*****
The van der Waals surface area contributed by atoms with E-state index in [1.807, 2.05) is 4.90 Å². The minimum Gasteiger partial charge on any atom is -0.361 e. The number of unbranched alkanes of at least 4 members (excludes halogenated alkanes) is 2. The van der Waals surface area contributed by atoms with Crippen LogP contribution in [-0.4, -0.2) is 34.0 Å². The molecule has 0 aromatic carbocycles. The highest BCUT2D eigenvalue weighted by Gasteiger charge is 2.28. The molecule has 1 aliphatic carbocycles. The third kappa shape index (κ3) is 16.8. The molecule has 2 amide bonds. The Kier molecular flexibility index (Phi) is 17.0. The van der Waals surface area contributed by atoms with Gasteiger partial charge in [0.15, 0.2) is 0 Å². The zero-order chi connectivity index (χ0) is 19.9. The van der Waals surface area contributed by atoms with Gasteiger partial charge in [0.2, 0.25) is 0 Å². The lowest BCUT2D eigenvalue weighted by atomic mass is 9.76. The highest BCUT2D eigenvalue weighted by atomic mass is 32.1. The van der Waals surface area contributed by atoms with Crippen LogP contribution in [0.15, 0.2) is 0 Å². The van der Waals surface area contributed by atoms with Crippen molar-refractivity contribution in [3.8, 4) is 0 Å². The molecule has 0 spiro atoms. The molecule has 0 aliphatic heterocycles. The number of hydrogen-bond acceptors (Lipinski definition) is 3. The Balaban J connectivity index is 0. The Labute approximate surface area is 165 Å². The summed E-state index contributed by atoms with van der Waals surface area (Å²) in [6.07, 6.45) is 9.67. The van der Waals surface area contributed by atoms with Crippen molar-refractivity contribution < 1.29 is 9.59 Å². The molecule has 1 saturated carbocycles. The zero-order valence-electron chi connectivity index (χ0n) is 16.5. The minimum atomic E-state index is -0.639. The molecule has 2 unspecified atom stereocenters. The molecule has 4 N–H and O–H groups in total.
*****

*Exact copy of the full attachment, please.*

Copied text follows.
The van der Waals surface area contributed by atoms with E-state index in [1.807, 2.05) is 4.90 Å². The minimum Gasteiger partial charge on any atom is -0.361 e. The number of unbranched alkanes of at least 4 members (excludes halogenated alkanes) is 2. The van der Waals surface area contributed by atoms with Crippen LogP contribution in [-0.4, -0.2) is 34.0 Å². The molecule has 0 aromatic carbocycles. The highest BCUT2D eigenvalue weighted by Gasteiger charge is 2.28. The molecule has 1 aliphatic carbocycles. The third kappa shape index (κ3) is 16.8. The molecule has 2 amide bonds. The Kier molecular flexibility index (Phi) is 17.0. The van der Waals surface area contributed by atoms with Gasteiger partial charge in [0.15, 0.2) is 0 Å². The zero-order chi connectivity index (χ0) is 19.9. The van der Waals surface area contributed by atoms with Gasteiger partial charge in [0.2, 0.25) is 0 Å². The lowest BCUT2D eigenvalue weighted by atomic mass is 9.76. The highest BCUT2D eigenvalue weighted by atomic mass is 32.1. The van der Waals surface area contributed by atoms with Crippen LogP contribution in [0.15, 0.2) is 0 Å². The van der Waals surface area contributed by atoms with Crippen molar-refractivity contribution in [3.8, 4) is 0 Å². The molecule has 0 spiro atoms. The molecule has 0 aliphatic heterocycles. The number of hydrogen-bond acceptors (Lipinski definition) is 3. The Balaban J connectivity index is 0. The Labute approximate surface area is 165 Å². The summed E-state index contributed by atoms with van der Waals surface area (Å²) in [6.07, 6.45) is 9.67. The van der Waals surface area contributed by atoms with Crippen molar-refractivity contribution < 1.29 is 9.59 Å². The molecule has 1 saturated carbocycles. The zero-order valence-electron chi connectivity index (χ0n) is 16.5. The minimum atomic E-state index is -0.639. The molecule has 2 unspecified atom stereocenters. The molecule has 4 N–H and O–H groups in total.